Harvest Hot Water

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Yes, they do! If you have a reverse cycle air conditioner and it works, then yes, a heat pump will work too. It’s exactly the same technology.

It’s also important not to over-state the severity of Canberra’s climate. Even in the depths of winter, the afternoon temperature is usually over 10 degrees, and that’s the best time to run a heat pump:

Mean temperatures by month in Canberra

Time of day \ MonthMarchAprilMayJuneJulyAugustSeptemberOctober
Mean 3 pm temperature (℃)23.519.114.911.410.612.615.118.3

In fact, recognizing that use of heat pumps in cold climates was becoming a normal practice, Standards Australia introduced a new climate zone in 2011 specifically to cover heat pumps designed for cold climates. Canberra was designated the representative location for that zone. The Clean Energy Regulator’s 2017 register of heat pump water heaters listed 171 models which had passed the testing and modeling requirements for cold climate operation.

The modeling undertaken to certify the Midea heat pumps against the Australian Standard established that in Canberra, the HP170 would result in 28 MWh or 28,000 kWh less electricity over a 10 year period than a standard electric hot water system, while the HP280 would use 26 MWh less electricity.

Midea heat pump cold climate features

The Midea heat pumpshave several features which ensure smooth cold climate operation. Firstly, the refrigerant used in our heat pumps (R134a) boils at -260C. This means that even at very low temperatures it will boil, thus extracting warmth that exists in the air even at low temperatures.

Secondly theMideas have a frost protection function which ensures that in the event that the evaporator becoming frosted during cold weather operation, the heat pump will de-frost automatically. This process takes 5-15 minutes, after which normal operations resume.

Thirdly, when the ambient temperature falls below 5 degrees, the HP170 automatically switches to electric boost mode. This is a sensible shift that avoids placing pressure on the heat pump during the infrequent occasions when it would be operating at low temperatures. As for the HP280, when the ambient temperature falls below 20C, it switches to combined heat pump and electric booster operation.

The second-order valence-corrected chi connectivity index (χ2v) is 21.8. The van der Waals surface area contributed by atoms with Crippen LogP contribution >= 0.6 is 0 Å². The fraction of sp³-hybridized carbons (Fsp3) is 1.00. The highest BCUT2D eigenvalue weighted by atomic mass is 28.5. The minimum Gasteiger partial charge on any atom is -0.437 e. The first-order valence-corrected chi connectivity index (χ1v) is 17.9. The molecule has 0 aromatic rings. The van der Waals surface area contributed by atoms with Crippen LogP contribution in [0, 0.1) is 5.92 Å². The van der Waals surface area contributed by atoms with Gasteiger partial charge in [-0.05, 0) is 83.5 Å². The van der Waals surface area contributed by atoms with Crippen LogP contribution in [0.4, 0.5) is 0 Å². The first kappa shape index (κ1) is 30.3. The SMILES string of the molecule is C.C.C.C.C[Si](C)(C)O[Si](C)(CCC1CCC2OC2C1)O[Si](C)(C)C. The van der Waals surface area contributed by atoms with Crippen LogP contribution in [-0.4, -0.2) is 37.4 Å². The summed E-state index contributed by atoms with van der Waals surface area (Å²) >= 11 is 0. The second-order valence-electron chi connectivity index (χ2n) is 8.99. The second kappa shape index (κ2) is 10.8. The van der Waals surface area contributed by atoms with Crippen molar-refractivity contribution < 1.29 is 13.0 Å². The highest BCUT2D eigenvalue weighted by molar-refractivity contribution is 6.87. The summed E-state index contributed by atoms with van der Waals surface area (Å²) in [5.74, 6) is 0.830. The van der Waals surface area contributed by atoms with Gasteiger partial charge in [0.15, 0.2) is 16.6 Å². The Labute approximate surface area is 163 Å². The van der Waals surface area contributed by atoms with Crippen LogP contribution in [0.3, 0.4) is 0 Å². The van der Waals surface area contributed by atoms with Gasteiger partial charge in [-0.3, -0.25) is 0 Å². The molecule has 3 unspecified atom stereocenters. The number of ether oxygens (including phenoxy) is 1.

Finally, the timers on both the HP170 and the HP280 allow selection of the optimum time to run them. Here some scope exists for optimising their operation to match a particular household’s needs. For smaller households who typically have showers in the morning, it makes sense to set the heat pump to run during the afternoon when the air temperature is highest. It may only need an hour or two to restore the tank temperature. For larger families longer operation will be needed, but even then this can be set for the optimum time of day. And while this means the heat pump use daytime electricity, they don’t use too much of that. If you have a rooftop solar system, even in winter you will be able to power most of your usage from your rooftop.

But my plumber says heat pumps don’t work in Canberra

Yes, well … Canberra does have a dark history on that front. Back in 2009 and 2010 when generous rebates were available, a large number of heat pumps that were poorly made or were otherwise unsuitable for use in Canberra were installed here. From product reviews we’ve seen, the electronic controllers were unreliable, the units leaked water, they were noisy and they did not withstand frosty conditions particularly well.

But that is not to say that heat pumps don’t work. Certainly poor quality products and those which have not been designed to operate in cold climates will fail, but better quality products will work perfectly well.

You might have heard your plumber say `don’t buy a heat pump. They don’t work!’ There’s something in that. During the rebate-driven boom in 2009 a lot of dodgy heat pumps were installed. And they were provided by two of the best-known hot water system companies! They failed because many of these had no frost protection mechanism, and in some cases they were poorly installed.

Surely it’s too cold for a heat pump to work in Canberra, especially in winter?

It’s true that the warmer the air is (that is, the ambient temperature), the more efficiently can heat pumps work. It stands to reason: the more warmth there is in the air, the more warmth the heat pump can extract to heat up your water. But the refrigerant used in our heat pumps boils at – 26℃, so even on the coldest winter day in Canberra – say it’s -5℃, there is still enough heat energy in the air to make the refrigerant boil.

But most of the time the heat pump doesn’t need to operate during very low temperatures. By the middle of the day, even in mid-winter, the temperature is usually over 10 degrees, as you can see from this table:

Time of day \ MonthMarchAprilMayJuneJulyAugustSeptemberOctober
Mean 9 am temperature (℃)16.312.18.35.13.95.99.813.3
Mean 3 pm temperature (℃)23.519.114.911.410.612.615.118.3

So it’s a simple matter of setting the timer so that the heat pump only runs from say 11 am to 5 pm each day. That works for most people, but heavy water users might need a slightly longer timespan. The great thing is that if you have solar panels on your roof, even in winter the heat pump will be mostly powered from your roof.